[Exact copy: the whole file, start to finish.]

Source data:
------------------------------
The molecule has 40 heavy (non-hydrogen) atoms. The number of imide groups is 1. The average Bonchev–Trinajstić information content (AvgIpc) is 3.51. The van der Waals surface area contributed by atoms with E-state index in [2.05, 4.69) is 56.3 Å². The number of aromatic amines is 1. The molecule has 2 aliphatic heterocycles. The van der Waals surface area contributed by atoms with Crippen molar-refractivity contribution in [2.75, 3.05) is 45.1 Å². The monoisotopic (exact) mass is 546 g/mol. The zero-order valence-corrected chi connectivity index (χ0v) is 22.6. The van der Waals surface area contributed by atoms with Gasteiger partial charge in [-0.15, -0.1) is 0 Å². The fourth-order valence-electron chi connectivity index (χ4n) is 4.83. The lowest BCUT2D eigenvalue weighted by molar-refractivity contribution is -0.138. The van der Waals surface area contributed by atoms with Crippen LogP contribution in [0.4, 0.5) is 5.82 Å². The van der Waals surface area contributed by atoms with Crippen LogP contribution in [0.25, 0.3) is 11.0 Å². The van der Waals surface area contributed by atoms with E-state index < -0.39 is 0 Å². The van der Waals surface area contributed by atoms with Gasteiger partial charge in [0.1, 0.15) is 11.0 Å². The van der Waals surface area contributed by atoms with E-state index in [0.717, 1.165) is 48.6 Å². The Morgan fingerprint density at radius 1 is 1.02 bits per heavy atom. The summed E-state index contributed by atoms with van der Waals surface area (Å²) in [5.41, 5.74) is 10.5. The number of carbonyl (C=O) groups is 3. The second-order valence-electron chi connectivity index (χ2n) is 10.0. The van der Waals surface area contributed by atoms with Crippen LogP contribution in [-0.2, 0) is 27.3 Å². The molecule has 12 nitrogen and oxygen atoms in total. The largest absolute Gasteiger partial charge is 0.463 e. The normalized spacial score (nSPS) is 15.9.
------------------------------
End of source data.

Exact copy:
The molecule has 40 heavy (non-hydrogen) atoms. The number of imide groups is 1. The average Bonchev–Trinajstić information content (AvgIpc) is 3.51. The van der Waals surface area contributed by atoms with E-state index in [2.05, 4.69) is 56.3 Å². The number of aromatic amines is 1. The molecule has 2 aliphatic heterocycles. The van der Waals surface area contributed by atoms with Crippen molar-refractivity contribution in [2.75, 3.05) is 45.1 Å². The monoisotopic (exact) mass is 546 g/mol. The zero-order valence-corrected chi connectivity index (χ0v) is 22.6. The van der Waals surface area contributed by atoms with Gasteiger partial charge in [-0.15, -0.1) is 0 Å². The fourth-order valence-electron chi connectivity index (χ4n) is 4.83. The lowest BCUT2D eigenvalue weighted by molar-refractivity contribution is -0.138. The van der Waals surface area contributed by atoms with Crippen LogP contribution in [0.4, 0.5) is 5.82 Å². The van der Waals surface area contributed by atoms with Crippen LogP contribution in [0.25, 0.3) is 11.0 Å². The van der Waals surface area contributed by atoms with E-state index < -0.39 is 0 Å². The van der Waals surface area contributed by atoms with Gasteiger partial charge in [0.1, 0.15) is 11.0 Å². The van der Waals surface area contributed by atoms with E-state index in [0.717, 1.165) is 48.6 Å². The Morgan fingerprint density at radius 1 is 1.02 bits per heavy atom. The summed E-state index contributed by atoms with van der Waals surface area (Å²) in [5.41, 5.74) is 10.5. The number of carbonyl (C=O) groups is 3. The second-order valence-electron chi connectivity index (χ2n) is 10.0. The van der Waals surface area contributed by atoms with Crippen LogP contribution in [-0.2, 0) is 27.3 Å². The molecule has 12 nitrogen and oxygen atoms in total. The largest absolute Gasteiger partial charge is 0.463 e. The normalized spacial score (nSPS) is 15.9.